The University of Connecticut, and higher education in general, are in a precarious spot. The COVID-19 pandemic has been financially disastrous for universities across the country, and the Donald Trump administration’s antagonism toward many universities have made many university officials and faculty nervous about the place of higher education in our society. Given all this, it is critical that president-elect Joe Biden and the incoming administration uphold and support higher education.
Now more than ever, college is an essential part of American society. A bachelor’s degree is considered an almost necessary prerequisite for many jobs, and graduate degrees open doors to many other opportunities. Moreover, research at universities produces a great deal of innovation for society across all disciplines. Especially with public-private partnerships becoming more popular — including at UConn — we can see that higher education is one of the bedrocks of the way we live.
Despite this, many universities — again, including UConn — are having their very existence threatened. Many students have been unsatisfied with the lack of a traditional college experience amid online classes and empty campuses. Many university officials are in full “survival mode.” There isn’t enough money for less popular sports teams, and scholarships are being threatened by a lack of funding. That isn’t to mention austerity cuts that are sure to hit in the coming months and years across institutions. And President Trump has repeatedly shown hostility to international students through travel bans and attempted COVID restrictions, even when they support our universities and economy in research output and teaching.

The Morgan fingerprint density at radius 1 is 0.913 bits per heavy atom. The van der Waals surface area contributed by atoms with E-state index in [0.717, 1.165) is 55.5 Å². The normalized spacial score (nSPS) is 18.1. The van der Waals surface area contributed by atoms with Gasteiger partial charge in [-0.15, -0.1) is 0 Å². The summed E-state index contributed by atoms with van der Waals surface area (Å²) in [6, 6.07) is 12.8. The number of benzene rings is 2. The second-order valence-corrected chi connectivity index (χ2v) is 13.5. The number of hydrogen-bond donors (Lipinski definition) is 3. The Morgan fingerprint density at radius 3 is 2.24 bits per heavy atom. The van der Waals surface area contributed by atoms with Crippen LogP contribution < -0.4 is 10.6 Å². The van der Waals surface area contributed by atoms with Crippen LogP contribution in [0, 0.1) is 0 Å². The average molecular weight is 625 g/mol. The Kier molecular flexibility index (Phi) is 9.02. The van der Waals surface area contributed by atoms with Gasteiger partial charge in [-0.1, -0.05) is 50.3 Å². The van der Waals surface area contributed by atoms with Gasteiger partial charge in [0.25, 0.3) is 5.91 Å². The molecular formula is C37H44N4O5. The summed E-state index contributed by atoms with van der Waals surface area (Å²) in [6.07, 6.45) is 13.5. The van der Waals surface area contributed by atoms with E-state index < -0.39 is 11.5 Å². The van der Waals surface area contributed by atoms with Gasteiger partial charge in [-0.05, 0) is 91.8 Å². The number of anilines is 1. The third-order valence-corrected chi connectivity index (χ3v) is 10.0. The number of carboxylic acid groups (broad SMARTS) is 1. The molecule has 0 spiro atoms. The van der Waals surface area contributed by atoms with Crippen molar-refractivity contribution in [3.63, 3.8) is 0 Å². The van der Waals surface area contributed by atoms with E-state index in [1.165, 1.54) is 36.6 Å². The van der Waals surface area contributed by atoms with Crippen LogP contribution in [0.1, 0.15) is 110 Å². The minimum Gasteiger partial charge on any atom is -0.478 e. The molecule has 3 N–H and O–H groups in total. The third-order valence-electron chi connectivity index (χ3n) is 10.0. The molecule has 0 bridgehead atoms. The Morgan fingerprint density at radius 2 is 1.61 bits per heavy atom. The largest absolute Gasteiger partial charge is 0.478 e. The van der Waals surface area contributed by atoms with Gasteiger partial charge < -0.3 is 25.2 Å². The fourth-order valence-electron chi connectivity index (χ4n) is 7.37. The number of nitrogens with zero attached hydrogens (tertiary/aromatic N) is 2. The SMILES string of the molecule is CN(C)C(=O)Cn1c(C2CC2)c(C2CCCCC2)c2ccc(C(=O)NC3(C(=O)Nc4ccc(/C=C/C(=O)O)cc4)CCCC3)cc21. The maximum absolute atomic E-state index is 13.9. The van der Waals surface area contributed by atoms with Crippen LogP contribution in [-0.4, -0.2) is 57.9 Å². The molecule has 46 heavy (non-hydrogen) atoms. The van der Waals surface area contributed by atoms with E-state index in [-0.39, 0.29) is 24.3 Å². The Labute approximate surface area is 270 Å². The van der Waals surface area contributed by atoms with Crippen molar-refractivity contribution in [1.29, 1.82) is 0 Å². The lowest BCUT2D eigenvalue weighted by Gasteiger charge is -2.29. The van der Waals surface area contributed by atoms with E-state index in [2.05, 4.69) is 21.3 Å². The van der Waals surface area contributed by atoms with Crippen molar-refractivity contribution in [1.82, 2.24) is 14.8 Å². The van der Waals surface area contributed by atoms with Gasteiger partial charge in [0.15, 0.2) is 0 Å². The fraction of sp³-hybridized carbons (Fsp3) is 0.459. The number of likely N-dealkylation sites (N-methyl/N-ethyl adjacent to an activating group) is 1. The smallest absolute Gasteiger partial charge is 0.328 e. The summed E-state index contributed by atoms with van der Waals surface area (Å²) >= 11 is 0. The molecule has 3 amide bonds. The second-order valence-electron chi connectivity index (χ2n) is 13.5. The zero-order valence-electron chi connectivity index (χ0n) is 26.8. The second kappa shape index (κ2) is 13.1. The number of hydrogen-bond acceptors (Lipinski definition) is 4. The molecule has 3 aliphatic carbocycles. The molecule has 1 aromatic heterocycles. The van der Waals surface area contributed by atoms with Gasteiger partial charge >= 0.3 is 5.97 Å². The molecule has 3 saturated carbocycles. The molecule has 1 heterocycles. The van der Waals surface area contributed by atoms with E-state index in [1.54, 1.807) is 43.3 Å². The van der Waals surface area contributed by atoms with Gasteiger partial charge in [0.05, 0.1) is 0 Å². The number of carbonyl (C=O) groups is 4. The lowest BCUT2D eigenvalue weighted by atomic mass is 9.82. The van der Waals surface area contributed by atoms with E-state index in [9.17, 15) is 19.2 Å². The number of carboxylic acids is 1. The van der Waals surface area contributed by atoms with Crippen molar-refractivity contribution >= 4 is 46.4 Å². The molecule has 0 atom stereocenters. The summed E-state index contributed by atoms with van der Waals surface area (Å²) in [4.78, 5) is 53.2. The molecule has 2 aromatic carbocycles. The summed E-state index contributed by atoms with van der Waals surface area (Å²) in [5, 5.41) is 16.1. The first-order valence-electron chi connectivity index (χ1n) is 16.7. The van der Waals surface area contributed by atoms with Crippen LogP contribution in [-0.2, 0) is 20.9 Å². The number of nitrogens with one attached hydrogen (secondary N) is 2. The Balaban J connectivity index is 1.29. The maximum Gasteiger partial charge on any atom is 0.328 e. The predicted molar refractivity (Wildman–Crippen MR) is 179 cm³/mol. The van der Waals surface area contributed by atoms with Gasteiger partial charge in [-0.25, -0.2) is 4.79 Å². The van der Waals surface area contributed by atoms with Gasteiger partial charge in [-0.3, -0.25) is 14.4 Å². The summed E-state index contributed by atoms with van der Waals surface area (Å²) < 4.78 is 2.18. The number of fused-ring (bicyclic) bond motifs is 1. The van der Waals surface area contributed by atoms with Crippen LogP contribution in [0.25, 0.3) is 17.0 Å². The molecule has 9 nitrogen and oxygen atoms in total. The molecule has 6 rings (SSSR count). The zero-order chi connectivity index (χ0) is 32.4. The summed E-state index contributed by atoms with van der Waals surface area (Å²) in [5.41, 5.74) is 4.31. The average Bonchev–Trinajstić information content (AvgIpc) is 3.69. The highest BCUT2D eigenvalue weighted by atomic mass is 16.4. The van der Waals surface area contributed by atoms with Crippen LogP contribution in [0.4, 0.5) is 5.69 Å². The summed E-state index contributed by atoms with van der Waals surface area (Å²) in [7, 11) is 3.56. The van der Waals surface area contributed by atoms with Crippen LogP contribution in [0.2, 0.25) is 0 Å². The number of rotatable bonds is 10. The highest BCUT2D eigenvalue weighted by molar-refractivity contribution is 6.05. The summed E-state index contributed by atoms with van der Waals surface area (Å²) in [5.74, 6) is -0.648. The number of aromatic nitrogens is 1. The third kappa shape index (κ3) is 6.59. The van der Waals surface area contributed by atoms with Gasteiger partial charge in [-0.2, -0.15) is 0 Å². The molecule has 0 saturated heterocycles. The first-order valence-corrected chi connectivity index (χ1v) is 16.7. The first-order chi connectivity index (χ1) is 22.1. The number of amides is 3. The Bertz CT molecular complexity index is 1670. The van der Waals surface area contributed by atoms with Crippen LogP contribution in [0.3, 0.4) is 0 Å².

We are in a dire place, and we need a light at the end of the tunnel. Will a new government provide this?
There is some hope. Incoming First Lady Jill Biden is a community college educator herself, and, in fact, she will continue working as such. Jill Biden has stated she intends to work on increasing access to higher education as first lady.
Trump was not the most friendly to international students, a group making up an increasingly large part of many universities, especially at the graduate level. At public universities, international students help with revenue for the schools as well, making for a mutually beneficial situation. Supporting international students at American universities will help higher education in various ways. While it remains to be seen how Joe Biden acts in supporting international students, we have some hope for a different administration supporting them better than the current.
Joe Biden has also already made many promises about canceling some student loan debt, though his success at this may be limited by Congress. Supporting higher education may very well be one of the incoming president’s priorities, but above all else, UConn and other universities need substantial and sustained financial help.
UConn is facing a $76 million deficit this year due to the pandemic, even in the best case. As a public university, our main recourse is to ask the state for money, which the university has done. However, as the whole world is struggling against the strain of COVID-19, this is unlikely to be enough. Higher education needs another substantial stimulus package to offset losses across the board. Federal coronavirus relief is the only way many colleges and universities will be able to stay afloat, especially as campus closures drag on for longer and longer.
Otherwise, many schools will be forced to close their doors forever. Even if UConn isn’t among these, we too, are at a cliff. Without aid, we foresee the university being forced to cut services and programs essential to student and academic life. We foresee downsizing and strained class sizes as a result. We foresee changes that will take decades to undo. UConn and higher education in general needs to see support from the incoming federal government in order to survive, let alone flourish.
Will this support be given? We at The Daily Campus sure hope so, but only time will tell.